Leader, Philip Whiteway
Conducted by PETER MONTGOMERY
MARY JOHNSTON (soprano)
As vividly descriptive as music may be of the many-sided life of a busy capital, the ' Cockaigne ' Overture sets before us first the crowds and the bustle of the streets and soon there is an episode in more serious vein—London's dignity. The vivacious opening returns, and then we are told of two young lovers-a melody on the violins. Street urchins are portrayed by a merry doubling of the dignified theme, and the next episode is a Military Band, coming from a distance, and passing by with pompous step. Again, a little later, band music intrudes on the two young people-this time a street band, with a playful mockery of the military music. Then, in a quieter section, we are to imagine the lovers as having found a refuge where only far-off echoes of the streets can reach them. The themes, after the traditional development, are repeated, and the Overture closes with a reminder of the gay spirit in which it opened.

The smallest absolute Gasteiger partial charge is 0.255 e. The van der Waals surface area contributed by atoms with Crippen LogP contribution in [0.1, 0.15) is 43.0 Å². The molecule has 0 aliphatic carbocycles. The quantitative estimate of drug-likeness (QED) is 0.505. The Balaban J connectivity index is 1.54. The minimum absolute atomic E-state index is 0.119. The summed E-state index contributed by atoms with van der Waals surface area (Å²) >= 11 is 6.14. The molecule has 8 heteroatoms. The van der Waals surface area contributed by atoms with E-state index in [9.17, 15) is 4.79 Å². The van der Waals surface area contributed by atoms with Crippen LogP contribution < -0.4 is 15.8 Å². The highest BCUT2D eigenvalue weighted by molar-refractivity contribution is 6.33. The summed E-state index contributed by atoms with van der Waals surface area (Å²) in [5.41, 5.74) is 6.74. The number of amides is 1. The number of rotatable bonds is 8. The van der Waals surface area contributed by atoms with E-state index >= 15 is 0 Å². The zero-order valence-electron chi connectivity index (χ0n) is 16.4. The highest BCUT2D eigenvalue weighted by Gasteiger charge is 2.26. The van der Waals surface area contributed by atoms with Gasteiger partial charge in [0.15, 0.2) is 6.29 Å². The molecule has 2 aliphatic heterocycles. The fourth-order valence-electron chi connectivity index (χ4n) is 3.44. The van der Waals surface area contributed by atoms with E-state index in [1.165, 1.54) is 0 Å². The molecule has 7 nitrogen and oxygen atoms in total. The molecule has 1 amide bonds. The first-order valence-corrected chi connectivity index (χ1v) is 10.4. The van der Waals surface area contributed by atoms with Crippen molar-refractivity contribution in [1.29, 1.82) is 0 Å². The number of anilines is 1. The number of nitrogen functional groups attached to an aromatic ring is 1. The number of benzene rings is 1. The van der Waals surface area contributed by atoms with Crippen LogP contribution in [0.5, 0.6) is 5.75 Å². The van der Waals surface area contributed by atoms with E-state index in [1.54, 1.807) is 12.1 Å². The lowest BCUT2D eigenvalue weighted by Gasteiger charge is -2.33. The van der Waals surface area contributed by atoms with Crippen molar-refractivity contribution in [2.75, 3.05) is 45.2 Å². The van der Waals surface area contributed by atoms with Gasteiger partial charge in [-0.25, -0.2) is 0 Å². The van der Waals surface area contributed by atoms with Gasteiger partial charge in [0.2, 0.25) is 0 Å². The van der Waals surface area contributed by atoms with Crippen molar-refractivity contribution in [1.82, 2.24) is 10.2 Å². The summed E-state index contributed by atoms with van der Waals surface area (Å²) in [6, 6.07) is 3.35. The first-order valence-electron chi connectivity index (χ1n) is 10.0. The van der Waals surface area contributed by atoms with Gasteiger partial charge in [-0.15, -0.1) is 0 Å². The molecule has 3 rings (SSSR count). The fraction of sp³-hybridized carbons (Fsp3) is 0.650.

Carlisle Memorial Church, Belfast
Order of Service
Introit, Lead me, Lord (Thiuian)
Hymn, How sweet the Name of Jesus sounds (M. H. n. 99)
Invocation and The Lord's Prayer Magnificat (West in E flat) Scripture Lesson
Anthem, Lord, it belongs not to my care
Hymn, Love Divine, all loves excelling
(M. H. H. 431)
Address by the Rev. J. R. WESLEY RODDIE
Hymn, Now the day is over (M. H. B.
Organist, FRED D. BURROWS
Rev. J. R.
An Appeal on behalf of THE BELFAST HOSPITAL FOR SICK CHILDREN, bv the Right Hon. Sir HUGH O'NEILL , Bt.,
M.P., President of the Hospital
Contributions will be gratefully acknowledged, and should be addressed to [address removed]
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